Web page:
The Baltic Dry Index is an index covering dry bulk shipping rates, and made up of an average of other indices linked to international shipbroking companies. It provides “an assessment of the price of moving the major raw materials by sea.

Unlike stock and bond markets, people don’t book freighters unless they have cargo to move, which makes the index “totally devoid of speculative content,” says Howard Simons, an economist and columnist at TheStreet.com.

The index directly measures for shipping capacity and supply of dry bulk carriers. But demand for shipping varies with the amount of traded cargo, while supply of ships is pretty much constant. So the index indirectly measures global commodities supply and demand, such as cement, coal, iron ore, and grain. And since these raw commodities are used for production of finished goods, the index is also a good indicator of future economic activity.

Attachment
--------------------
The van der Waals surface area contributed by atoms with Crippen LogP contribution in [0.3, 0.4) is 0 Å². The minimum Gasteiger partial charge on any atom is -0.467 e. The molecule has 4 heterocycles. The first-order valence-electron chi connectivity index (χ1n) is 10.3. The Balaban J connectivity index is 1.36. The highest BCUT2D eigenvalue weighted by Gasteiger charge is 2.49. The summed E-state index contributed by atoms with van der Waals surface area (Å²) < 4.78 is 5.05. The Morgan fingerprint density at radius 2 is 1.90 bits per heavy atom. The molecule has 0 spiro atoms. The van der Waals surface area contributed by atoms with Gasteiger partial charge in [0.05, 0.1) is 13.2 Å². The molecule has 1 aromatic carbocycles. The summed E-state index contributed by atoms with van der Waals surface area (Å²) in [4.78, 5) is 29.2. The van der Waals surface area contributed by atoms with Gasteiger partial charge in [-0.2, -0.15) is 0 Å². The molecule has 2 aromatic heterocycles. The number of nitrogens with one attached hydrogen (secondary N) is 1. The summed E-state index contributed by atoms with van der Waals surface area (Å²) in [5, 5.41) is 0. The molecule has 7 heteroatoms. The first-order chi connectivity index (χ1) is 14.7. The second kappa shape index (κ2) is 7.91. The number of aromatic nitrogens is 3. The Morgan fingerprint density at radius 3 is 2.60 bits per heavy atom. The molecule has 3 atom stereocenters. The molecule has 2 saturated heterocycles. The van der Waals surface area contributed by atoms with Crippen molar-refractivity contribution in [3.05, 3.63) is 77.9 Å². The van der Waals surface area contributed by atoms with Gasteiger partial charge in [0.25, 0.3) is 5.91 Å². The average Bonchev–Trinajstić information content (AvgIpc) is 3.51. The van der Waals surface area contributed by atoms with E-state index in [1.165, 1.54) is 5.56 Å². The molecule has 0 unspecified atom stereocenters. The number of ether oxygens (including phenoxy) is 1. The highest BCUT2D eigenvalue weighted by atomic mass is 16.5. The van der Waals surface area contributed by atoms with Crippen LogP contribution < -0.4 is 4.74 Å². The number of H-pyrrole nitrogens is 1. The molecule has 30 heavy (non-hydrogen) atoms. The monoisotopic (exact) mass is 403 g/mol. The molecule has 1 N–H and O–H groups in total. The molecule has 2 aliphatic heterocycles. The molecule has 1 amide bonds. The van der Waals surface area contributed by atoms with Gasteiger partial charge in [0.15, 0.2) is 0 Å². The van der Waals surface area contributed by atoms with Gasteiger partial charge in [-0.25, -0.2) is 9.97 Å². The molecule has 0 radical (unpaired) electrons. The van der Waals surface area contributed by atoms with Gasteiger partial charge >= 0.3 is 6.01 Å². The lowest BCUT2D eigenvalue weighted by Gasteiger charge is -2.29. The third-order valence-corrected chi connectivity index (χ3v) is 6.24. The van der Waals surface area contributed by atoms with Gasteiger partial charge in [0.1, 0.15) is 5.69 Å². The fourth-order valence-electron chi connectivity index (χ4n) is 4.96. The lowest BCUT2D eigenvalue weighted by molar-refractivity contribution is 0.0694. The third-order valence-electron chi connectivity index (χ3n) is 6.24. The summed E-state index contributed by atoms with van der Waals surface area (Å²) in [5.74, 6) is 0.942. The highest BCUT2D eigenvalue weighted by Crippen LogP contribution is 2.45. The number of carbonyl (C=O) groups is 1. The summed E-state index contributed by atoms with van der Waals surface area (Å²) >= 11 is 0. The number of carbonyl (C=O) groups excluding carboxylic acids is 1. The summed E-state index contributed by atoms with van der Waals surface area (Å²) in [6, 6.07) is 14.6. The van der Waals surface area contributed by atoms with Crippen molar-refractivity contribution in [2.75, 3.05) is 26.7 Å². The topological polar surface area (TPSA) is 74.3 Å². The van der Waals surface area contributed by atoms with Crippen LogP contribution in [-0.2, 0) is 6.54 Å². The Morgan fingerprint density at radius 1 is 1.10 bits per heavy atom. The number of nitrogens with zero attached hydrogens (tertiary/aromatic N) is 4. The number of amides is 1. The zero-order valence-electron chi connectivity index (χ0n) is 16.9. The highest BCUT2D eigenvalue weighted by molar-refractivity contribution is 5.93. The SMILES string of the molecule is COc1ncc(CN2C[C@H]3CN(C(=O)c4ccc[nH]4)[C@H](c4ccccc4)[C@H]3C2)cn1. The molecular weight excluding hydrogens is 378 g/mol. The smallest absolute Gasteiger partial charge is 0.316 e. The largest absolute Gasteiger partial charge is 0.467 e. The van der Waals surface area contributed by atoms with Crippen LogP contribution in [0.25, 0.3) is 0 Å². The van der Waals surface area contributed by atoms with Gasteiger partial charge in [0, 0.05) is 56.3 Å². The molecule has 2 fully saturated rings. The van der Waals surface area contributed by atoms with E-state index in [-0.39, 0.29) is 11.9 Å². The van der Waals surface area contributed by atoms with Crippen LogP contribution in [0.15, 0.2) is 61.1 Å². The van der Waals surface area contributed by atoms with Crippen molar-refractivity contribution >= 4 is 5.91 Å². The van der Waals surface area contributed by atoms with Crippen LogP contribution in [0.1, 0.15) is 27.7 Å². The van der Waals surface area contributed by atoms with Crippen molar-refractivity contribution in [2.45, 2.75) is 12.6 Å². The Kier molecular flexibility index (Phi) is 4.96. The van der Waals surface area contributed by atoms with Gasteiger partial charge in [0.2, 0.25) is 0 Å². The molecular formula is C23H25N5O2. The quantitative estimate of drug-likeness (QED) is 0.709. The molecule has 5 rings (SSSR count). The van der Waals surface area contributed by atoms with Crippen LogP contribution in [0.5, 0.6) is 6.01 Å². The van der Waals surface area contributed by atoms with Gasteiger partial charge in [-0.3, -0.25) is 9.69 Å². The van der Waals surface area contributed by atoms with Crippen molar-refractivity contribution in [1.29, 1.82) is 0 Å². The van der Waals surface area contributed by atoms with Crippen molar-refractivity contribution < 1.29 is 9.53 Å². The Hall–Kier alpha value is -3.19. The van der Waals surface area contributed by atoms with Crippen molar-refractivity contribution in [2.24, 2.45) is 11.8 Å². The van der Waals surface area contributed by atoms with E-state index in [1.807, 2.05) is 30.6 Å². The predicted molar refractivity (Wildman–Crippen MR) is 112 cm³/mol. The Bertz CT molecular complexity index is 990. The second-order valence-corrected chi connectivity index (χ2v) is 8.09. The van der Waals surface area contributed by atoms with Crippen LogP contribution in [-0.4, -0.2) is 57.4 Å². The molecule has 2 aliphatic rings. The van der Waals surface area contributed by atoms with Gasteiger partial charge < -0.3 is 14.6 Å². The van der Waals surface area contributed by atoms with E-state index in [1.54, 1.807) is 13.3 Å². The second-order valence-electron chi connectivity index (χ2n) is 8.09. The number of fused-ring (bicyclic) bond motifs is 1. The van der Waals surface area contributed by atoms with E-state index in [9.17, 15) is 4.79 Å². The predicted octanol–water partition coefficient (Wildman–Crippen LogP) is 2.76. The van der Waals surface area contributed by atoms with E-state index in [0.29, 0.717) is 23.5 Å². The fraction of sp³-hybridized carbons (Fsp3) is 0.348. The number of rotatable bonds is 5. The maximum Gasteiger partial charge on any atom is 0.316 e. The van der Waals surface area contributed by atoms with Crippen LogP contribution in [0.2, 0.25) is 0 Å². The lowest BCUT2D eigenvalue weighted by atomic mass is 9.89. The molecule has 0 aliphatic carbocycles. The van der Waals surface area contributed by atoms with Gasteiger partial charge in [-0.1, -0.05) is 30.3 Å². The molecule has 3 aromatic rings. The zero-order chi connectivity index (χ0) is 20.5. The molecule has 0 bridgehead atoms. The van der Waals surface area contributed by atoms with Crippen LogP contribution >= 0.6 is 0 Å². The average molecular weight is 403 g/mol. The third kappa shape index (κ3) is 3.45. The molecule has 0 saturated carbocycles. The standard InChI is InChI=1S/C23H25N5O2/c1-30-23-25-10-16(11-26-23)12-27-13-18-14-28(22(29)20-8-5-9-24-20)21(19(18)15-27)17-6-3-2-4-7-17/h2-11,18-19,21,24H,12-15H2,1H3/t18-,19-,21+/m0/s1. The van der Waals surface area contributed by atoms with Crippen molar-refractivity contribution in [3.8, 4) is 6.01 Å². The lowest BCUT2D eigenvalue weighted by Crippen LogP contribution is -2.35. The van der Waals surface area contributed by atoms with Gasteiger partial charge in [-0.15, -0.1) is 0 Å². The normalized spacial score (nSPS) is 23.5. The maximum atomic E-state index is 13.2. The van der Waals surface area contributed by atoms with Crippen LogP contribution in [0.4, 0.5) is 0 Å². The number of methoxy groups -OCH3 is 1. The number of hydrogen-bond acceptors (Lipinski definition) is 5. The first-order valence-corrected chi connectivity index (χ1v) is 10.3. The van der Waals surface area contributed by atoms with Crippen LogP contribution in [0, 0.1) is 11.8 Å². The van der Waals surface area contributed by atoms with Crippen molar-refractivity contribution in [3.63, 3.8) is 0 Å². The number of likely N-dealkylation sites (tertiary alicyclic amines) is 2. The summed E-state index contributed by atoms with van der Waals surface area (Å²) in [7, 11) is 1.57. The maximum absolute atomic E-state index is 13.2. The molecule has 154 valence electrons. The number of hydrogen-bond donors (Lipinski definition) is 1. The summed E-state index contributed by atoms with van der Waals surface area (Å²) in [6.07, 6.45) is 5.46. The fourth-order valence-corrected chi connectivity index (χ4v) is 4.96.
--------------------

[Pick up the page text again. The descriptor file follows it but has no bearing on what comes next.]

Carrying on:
Given all that… what would a drop like *this* tell about the chances of a massive, global recession?

Baltic Dry Index

Baltic Dry Index

Yet some analysts say this is just a correction:

“We’ve had this many times before over the last few years. We’ve had corrections and people have then thought it’s over. When I look at steel, prices have hit all-time highs. There’s an iron ore shortage in China, the coal market is in chronic short supply and coal prices hit new all time highs this week…it’s the reverse.”

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